MILWAUKEE -- The more things change, the more -- well, you know.
After these two teams met in the Sweet 16 last year, both braced for an exodus. At Xavier, former coach Sean Miller left for greener -- and I don't mean grassier -- pastures in Arizona. B.J. Raymond and C.J. Anderson graduated and Derrick Brown left for the NBA. At Pittsburgh, coach Jamie Dixon saw his three leading scorers -- DeJuan Blair, Sam Young, and Levance Fields -- move on.
And yet, here we are again. Pittsburgh and Xavier barely resemble the 2008-09 squads that met in last year's Sweet Sixteen, but both teams are, despite preseason expectations, back for another battle.
"We definitely remember that from last year," Xavier forward Jason Love said. "But we're two different teams. Some guys from their team played in it and some didn't, just like us."
It's a remarkable statement both of these programs that this second annual meeting is even happening in the first place. Few predicted Pittsburgh would spend much, if any, of their 2009-10 campaign in the top 25. Instead, the Panthers were supposed to be rebuilding, recovering from the loss of their undisputed four-year leader, Fields, as well as one of the more dominating rebounders in recent college basketball history in Blair.
Instead, after struggling early Pitt stormed the Big East, winning its first five games, hanging tough throughout the year, and securing a No. 3 seed in the NCAA tournament. And when the rest of the Big East fell away in the first round, Pittsburgh handled undermatched Oakland with the balanced efficiency of a well-oiled machine.
"Pittsburgh, whether it's the offensive end or defensive end, is a very challenging team," Xavier coach Chris Mack said. "It's been remarkable what they've done."
Mack is right, but he might save some of that praise for the job he's done in his first year at Xavier. After losing a host of big, physical personnel, Mack adapted his style to his new players -- most notably uptempo scorer Jordan Crawford and point guard Terrell Holloway. The Musketeers have gone from being one of the better defenses in the country with a decent offense to having one of the best offenses in the country and an decent defense. And yet, once again, they're here, having won at least one game in the NCAA tournament for the fourth consecutive year.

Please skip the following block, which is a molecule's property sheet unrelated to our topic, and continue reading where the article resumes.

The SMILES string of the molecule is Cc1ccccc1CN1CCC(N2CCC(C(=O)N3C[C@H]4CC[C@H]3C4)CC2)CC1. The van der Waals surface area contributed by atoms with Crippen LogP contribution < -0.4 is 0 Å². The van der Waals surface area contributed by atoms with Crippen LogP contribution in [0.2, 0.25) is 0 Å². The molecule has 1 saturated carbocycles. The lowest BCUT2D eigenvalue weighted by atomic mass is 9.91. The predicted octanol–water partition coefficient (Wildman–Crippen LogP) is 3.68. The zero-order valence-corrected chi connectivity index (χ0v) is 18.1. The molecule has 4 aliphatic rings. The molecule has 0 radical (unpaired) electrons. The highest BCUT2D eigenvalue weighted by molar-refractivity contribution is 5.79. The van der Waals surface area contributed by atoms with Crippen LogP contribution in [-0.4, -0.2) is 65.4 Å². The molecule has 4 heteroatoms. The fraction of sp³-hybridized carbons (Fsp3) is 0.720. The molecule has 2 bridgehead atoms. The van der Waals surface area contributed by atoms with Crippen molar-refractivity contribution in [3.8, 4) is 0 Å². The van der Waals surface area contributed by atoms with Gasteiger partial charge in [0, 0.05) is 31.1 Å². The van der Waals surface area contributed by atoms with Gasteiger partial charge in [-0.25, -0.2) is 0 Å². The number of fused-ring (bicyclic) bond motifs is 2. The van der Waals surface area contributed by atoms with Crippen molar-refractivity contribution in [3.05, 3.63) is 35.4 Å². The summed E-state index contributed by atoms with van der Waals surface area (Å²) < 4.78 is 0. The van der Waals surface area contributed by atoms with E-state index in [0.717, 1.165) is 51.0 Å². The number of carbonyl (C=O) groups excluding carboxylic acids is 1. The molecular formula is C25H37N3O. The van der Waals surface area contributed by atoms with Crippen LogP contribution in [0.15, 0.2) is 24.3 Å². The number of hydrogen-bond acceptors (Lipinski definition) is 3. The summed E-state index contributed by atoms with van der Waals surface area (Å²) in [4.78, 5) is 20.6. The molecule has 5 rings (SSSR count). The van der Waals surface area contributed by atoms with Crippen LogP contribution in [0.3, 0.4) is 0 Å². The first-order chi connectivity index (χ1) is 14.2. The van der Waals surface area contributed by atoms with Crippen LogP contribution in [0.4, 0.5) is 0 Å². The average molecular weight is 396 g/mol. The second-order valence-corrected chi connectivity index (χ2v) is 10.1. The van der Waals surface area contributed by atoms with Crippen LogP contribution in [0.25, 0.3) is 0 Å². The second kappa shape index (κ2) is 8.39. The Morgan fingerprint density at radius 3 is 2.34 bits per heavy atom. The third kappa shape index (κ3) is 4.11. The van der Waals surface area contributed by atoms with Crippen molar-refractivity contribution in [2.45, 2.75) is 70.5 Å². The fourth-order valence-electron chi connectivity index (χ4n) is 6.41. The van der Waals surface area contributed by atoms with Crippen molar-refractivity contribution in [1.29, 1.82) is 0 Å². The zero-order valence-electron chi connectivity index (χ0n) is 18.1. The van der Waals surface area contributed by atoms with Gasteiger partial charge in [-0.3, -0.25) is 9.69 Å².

Xavier will have its hands full with Pittsburgh's balanced attack. The Panthers had six scorers in double figures in its Friday win over Oakland. Likewise, the Panthers will have to come up with a way to stop Crawford, who was brilliant in Xavier's first-round win over Minnesota.
"He's going to get shots up," Pittsburgh coach Jamie Dixon said. "He gets a lot of shots. He's going to score some points. We've got to make it as tough as possible and guard him as much as possible, and [not give him anything] easy."
Whatever happens, it will be a testament to both programs this rematch -- a rematch in name only -- is indeed on the docket Sunday in Milwaukee. When asked to discuss his team's turnover at the open media session Friday, Jamie Dixon could have been talking about his opponents, too.
"I know you're supposed to follow the coaching manual, Coaching 101," Dixon said. "When you go into a year when you lose a whole bunch of guys you're supposed to talk about how young you are and inexperienced you are and what you don't have. You're supposed to lower expectations.
But with us and our team, we weren't going to go that route," Dixon continued. "We didn't lower our expectations. Our demands remained the same. And I think our players really bought into it. ... There would be no excuses for coming up short. That was the mentality that we had."